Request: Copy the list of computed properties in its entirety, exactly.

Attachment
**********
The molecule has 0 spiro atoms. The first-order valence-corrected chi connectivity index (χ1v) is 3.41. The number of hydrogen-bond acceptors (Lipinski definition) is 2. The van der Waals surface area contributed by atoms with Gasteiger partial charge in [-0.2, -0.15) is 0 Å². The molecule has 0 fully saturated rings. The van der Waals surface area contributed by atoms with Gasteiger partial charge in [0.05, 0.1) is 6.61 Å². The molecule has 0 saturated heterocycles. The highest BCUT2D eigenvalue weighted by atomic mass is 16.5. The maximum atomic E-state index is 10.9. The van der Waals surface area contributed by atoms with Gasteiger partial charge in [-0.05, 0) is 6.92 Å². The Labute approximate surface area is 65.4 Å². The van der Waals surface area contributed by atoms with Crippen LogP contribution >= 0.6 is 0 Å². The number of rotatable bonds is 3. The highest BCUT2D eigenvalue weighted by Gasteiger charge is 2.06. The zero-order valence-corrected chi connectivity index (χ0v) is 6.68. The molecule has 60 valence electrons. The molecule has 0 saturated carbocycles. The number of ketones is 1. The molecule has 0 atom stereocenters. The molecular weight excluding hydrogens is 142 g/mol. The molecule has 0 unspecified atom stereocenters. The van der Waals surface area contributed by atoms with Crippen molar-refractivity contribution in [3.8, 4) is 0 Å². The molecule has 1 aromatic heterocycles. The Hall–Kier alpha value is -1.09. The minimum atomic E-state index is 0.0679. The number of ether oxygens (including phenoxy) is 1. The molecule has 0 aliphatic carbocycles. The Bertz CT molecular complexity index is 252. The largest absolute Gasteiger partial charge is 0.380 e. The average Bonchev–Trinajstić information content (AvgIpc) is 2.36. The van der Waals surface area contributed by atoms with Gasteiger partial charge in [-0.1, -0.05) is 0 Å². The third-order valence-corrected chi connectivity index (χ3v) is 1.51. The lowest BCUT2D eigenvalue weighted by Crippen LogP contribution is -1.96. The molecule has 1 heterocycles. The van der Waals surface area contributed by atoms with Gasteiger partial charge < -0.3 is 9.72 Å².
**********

The molecule has 0 spiro atoms. The first-order valence-corrected chi connectivity index (χ1v) is 3.41. The number of hydrogen-bond acceptors (Lipinski definition) is 2. The van der Waals surface area contributed by atoms with Gasteiger partial charge in [-0.2, -0.15) is 0 Å². The molecule has 0 fully saturated rings. The van der Waals surface area contributed by atoms with Gasteiger partial charge in [0.05, 0.1) is 6.61 Å². The molecule has 0 saturated heterocycles. The highest BCUT2D eigenvalue weighted by atomic mass is 16.5. The maximum atomic E-state index is 10.9. The van der Waals surface area contributed by atoms with Gasteiger partial charge in [-0.05, 0) is 6.92 Å². The Labute approximate surface area is 65.4 Å². The van der Waals surface area contributed by atoms with Crippen LogP contribution >= 0.6 is 0 Å². The number of rotatable bonds is 3. The highest BCUT2D eigenvalue weighted by Gasteiger charge is 2.06. The zero-order valence-corrected chi connectivity index (χ0v) is 6.68. The molecule has 60 valence electrons. The molecule has 0 saturated carbocycles. The number of ketones is 1. The molecule has 0 atom stereocenters. The molecular weight excluding hydrogens is 142 g/mol. The molecule has 0 unspecified atom stereocenters. The van der Waals surface area contributed by atoms with Crippen molar-refractivity contribution in [3.8, 4) is 0 Å². The molecule has 1 aromatic heterocycles. The Hall–Kier alpha value is -1.09. The minimum atomic E-state index is 0.0679. The number of ether oxygens (including phenoxy) is 1. The molecule has 0 aliphatic carbocycles. The Bertz CT molecular complexity index is 252. The largest absolute Gasteiger partial charge is 0.380 e. The average Bonchev–Trinajstić information content (AvgIpc) is 2.36. The van der Waals surface area contributed by atoms with Gasteiger partial charge in [-0.1, -0.05) is 0 Å². The third-order valence-corrected chi connectivity index (χ3v) is 1.51. The lowest BCUT2D eigenvalue weighted by Crippen LogP contribution is -1.96. The molecule has 1 heterocycles. The van der Waals surface area contributed by atoms with Gasteiger partial charge < -0.3 is 9.72 Å².